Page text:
Before a Saturday morning workout, he admits he's been pushing the pace. He jogged out his first routes since he got hurt with a trainer before his teammates went to UNLV. No sharp cuts. Some curl routes and hooks, stutter-stepping into loose breaks.
"I was mad," he said. "Because it made me feel like I could play."
If all goes well with his doctor's appointment, he would begin what Hill calls his "percents" -- running and cutting at 60 percent, then 75 percent, then 90 percent. That leads into an obvious question: What if he hits 100 percent in late October or early November, a not-unreasonable timetable considering the present pace of his rehabilitation? What if the Wildcats are surging in the Pac-12 South and he can come back and help?
Talk about ambivalence. Hill could help his team, and a strong homestretch performance from him could put him back on his original NFL timeline. But he also recalls former Wildcats safety Adam Hall coming back too early and reinjuring a surgically repaired knee.
"If it's there and I'm feeling 100 percent -- maybe," he said. "Really, at that point, I'd have to be feeling 110 percent. I'd have to be feeling even better than I felt before the injury to be comfortable playing. I don't want to be the guy who tries to prove a point to everyone and then in the process ruins his career."
In other words, the chances for a return this season are remote and, in any event, he's a ways away from that question riddling his life.
Plotting a return
Hill and Richards are loving the newly stout Arizona defense on display against UNLV. They love freshman linebacker Scooby Wright: "Scooby is a baller," Hill says. What about safety Tra'Mayne Bondurant after he records his second pick-six of the season? "He's just a really good football player," Hill says.
And, of course, there's the Wildcats' meager passing game.
"I feel like things would be different if we were out there," Hill says. "They don't have a lot of confidence in the offense yet. So it sucks. I don't like this at all."
Their reaction is typical, particularly among injured star players. They know they could make their team better, perhaps even transform a season. Football games are fragile things. While there are 22 guys on the field at a time, outstanding individual efforts can create decisive swings in momentum. A few of those -- either way -- can make or break a season. That's what nags at a star player who is relegated to the passive experience of watching.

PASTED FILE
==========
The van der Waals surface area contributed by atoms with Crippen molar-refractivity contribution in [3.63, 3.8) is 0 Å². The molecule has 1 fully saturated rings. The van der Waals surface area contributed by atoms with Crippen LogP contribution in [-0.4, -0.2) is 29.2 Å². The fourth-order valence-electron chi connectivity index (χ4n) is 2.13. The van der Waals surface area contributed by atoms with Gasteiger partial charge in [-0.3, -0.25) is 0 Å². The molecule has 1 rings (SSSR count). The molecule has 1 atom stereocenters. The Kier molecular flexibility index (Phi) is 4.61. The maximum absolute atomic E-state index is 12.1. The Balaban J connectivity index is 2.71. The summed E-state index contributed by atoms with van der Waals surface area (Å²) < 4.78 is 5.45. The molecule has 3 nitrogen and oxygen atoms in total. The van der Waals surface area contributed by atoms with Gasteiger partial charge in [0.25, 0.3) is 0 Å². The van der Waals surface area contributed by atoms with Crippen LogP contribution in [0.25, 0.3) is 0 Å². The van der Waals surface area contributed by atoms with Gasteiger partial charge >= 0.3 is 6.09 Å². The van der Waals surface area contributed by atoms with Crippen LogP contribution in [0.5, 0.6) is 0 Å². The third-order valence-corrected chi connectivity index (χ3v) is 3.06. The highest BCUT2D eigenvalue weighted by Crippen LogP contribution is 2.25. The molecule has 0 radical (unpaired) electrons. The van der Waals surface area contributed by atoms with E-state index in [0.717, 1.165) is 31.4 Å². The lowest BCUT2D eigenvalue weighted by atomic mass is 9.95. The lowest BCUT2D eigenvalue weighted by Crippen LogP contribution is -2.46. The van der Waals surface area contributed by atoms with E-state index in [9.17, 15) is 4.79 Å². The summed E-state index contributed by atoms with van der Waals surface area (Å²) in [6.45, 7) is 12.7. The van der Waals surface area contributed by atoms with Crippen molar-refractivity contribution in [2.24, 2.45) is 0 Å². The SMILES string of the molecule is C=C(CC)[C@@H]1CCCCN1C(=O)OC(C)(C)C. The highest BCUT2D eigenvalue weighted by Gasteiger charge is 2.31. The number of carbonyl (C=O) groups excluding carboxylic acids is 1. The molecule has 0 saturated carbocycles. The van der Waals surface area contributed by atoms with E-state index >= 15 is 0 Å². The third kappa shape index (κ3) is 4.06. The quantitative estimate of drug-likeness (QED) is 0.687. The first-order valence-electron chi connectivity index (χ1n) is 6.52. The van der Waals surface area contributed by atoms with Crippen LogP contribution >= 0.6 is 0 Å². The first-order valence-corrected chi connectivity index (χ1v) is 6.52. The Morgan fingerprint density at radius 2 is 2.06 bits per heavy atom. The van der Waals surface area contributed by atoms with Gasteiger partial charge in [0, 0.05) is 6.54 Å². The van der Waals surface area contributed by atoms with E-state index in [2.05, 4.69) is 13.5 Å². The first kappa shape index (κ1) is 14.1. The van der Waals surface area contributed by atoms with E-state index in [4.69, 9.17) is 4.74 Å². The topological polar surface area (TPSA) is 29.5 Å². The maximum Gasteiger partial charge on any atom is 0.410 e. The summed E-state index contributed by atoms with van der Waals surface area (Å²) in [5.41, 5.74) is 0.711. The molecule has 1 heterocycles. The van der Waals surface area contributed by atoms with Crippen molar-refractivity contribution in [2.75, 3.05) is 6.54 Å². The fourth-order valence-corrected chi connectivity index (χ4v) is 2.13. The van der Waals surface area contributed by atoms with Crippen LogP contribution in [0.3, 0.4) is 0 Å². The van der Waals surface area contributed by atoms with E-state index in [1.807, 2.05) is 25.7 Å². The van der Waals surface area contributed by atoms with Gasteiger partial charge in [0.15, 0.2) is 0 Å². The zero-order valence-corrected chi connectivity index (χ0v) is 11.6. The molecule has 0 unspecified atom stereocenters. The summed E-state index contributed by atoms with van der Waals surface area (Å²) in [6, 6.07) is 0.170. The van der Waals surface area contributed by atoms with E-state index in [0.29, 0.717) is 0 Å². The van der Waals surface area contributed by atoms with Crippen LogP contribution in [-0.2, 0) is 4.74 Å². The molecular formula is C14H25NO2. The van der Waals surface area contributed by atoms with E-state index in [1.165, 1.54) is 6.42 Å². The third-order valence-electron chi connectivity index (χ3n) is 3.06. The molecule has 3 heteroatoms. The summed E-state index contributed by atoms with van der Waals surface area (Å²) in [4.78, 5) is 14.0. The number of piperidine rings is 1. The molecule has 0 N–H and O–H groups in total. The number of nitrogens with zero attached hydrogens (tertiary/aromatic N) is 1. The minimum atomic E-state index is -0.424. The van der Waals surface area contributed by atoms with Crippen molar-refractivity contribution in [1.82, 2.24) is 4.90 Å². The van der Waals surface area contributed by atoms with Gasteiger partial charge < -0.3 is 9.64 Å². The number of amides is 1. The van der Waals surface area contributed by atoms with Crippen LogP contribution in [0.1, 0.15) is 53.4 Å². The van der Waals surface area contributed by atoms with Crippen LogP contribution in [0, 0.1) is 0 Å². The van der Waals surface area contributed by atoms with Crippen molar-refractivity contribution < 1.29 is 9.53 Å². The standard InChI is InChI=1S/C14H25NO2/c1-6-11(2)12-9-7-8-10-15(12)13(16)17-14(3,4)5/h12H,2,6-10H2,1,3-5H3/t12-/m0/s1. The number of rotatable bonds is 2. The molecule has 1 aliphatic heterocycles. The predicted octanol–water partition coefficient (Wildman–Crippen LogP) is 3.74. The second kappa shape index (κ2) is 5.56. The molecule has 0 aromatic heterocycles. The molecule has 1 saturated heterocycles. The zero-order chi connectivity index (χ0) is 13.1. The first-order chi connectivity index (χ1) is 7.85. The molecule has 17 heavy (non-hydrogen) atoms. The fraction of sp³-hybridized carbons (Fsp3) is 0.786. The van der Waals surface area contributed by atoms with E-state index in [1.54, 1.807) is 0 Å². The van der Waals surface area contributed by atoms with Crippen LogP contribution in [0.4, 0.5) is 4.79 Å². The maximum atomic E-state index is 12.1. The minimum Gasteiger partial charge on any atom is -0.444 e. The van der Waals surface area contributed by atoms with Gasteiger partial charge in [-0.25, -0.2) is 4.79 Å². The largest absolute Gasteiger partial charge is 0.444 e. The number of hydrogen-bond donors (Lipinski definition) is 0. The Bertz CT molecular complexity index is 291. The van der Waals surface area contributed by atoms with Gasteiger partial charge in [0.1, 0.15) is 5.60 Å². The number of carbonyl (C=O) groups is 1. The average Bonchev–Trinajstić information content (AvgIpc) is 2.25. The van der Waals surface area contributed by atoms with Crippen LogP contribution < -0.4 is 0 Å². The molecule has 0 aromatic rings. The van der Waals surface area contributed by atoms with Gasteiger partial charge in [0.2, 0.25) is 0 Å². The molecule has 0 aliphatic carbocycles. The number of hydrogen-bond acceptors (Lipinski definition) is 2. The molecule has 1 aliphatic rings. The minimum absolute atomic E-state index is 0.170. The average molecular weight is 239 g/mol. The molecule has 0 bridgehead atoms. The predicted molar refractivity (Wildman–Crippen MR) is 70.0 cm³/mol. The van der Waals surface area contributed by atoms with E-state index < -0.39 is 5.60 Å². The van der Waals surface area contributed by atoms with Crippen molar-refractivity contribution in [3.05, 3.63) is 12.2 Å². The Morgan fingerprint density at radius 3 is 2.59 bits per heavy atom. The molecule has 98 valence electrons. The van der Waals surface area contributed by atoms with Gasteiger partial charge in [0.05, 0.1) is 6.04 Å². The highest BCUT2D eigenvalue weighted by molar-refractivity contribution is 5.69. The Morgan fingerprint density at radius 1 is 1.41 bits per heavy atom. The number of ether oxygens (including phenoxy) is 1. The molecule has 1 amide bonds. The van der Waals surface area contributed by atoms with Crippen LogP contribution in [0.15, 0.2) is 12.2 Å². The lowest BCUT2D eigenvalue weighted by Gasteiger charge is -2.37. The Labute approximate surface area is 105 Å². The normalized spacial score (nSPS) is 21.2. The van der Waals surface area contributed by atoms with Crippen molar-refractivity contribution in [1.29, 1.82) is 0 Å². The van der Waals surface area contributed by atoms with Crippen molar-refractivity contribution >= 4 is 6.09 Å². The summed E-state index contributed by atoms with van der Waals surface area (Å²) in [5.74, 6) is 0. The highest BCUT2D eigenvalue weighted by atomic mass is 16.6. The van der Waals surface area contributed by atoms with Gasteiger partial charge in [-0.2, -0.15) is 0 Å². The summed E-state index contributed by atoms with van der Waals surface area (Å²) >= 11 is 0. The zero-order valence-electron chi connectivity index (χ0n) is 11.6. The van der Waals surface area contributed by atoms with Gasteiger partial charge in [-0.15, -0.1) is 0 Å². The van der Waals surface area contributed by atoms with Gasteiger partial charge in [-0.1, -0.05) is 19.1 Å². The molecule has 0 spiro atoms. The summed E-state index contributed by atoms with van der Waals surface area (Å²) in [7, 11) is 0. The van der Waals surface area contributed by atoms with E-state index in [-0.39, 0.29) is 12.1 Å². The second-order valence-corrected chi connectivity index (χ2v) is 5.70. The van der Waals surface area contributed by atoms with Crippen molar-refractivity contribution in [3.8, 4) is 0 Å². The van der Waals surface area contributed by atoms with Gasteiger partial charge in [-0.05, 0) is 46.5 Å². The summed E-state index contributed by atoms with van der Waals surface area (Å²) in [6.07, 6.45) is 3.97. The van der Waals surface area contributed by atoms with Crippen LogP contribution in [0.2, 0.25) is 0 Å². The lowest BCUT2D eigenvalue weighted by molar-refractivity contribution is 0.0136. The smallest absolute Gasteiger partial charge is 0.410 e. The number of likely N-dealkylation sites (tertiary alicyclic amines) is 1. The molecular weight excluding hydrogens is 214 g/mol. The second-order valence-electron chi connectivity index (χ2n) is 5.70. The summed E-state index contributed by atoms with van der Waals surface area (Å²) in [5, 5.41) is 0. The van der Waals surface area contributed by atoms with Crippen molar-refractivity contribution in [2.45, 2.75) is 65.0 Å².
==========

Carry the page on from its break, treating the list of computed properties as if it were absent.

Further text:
"Excruciating is a good word for it," said Colorado receiver Paul Richardson, who blew out his knee before the Buffaloes' disastrous 2012 season. "All I could think about last season was what I could have done or how I could have helped."
Stanford linebacker Shayne Skov suffered a major knee injury in game three of the 2011 season, which ended for the Cardinal with a 3-point overtime loss in the Fiesta Bowl to Oklahoma State. Skov's role with his team is about more than being one of the nation's best inside linebackers. He's also a fiery leader known for his locker room speeches. So his play and leadership were taken away from a team that was close to insinuating itself into the national title picture.
Skov said he felt "helpless" and described the experience as "incredibly tough."
"When you lose that involvement, from a [sense] of self-awareness, you kind of feel a slight disconnect because you can't actively participate," Skov said.
For Hill, the frustration has ebbed and flowed during rehabilitation. It flowed the day before Arizona returned from its preseason camp getaway at Fort Huachuca. That day, he worked out three times to redirect his emotions. And it flowed again when he watched the season opener at home against Northern Arizona from the sideline. That was far more difficult than watching Game 2 on TV, Hill and Richards agreed.
"It's easy to just turn off the TV and get on with something else to take my mind off it," Hill said. "When you have to come to the game and stand on the sideline in your jersey, and then you get yelled at for being too close to the sidelines and you have to back up or sit on the bench, that's hard to take."
Still, Hill is pretty good at spinning things forward in a positive way. He's excited that his girlfriend and baby girl will be coming to live with him in three weeks. He's optimistic about the progress of his recovery thus far.
He's even got a new plan.
"I want to break every single record here," he said. "I came here to become the best receiver I could possibly be. I think with this ACL injury, I've become a better person because of it. It's a short little part of my life I have to go through right now. I'm going to make the best of it."
Yet, even with the UNLV game well in hand in the second half, Hill and Richards couldn't hold back a simultaneous sigh when a Wildcats receiver lets a potential big play slip through his fingers.